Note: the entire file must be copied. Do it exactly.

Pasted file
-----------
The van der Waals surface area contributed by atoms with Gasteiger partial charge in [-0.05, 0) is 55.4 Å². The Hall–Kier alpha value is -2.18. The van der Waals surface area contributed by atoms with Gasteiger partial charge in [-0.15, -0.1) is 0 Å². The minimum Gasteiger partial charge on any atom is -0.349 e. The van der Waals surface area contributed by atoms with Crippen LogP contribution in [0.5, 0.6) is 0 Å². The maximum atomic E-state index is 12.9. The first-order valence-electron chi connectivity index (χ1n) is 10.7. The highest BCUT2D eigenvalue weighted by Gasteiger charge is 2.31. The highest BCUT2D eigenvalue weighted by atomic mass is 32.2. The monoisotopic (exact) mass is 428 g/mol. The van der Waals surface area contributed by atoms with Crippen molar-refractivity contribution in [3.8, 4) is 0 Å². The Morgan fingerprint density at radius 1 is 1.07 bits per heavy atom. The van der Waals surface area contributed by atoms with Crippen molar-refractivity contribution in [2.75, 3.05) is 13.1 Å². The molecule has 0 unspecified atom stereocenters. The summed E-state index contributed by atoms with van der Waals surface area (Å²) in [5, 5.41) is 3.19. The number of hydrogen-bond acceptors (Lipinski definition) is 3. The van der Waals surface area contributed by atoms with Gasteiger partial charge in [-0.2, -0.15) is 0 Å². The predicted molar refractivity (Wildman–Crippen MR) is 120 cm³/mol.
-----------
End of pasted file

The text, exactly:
The van der Waals surface area contributed by atoms with Gasteiger partial charge in [-0.05, 0) is 55.4 Å². The Hall–Kier alpha value is -2.18. The van der Waals surface area contributed by atoms with Gasteiger partial charge in [-0.15, -0.1) is 0 Å². The minimum Gasteiger partial charge on any atom is -0.349 e. The van der Waals surface area contributed by atoms with Crippen LogP contribution in [0.5, 0.6) is 0 Å². The maximum atomic E-state index is 12.9. The first-order valence-electron chi connectivity index (χ1n) is 10.7. The highest BCUT2D eigenvalue weighted by Gasteiger charge is 2.31. The highest BCUT2D eigenvalue weighted by atomic mass is 32.2. The monoisotopic (exact) mass is 428 g/mol. The van der Waals surface area contributed by atoms with Crippen molar-refractivity contribution in [3.8, 4) is 0 Å². The Morgan fingerprint density at radius 1 is 1.07 bits per heavy atom. The van der Waals surface area contributed by atoms with Crippen molar-refractivity contribution in [2.75, 3.05) is 13.1 Å². The molecule has 0 unspecified atom stereocenters. The summed E-state index contributed by atoms with van der Waals surface area (Å²) in [5, 5.41) is 3.19. The number of hydrogen-bond acceptors (Lipinski definition) is 3. The van der Waals surface area contributed by atoms with Gasteiger partial charge in [-0.2, -0.15) is 0 Å². The predicted molar refractivity (Wildman–Crippen MR) is 120 cm³/mol.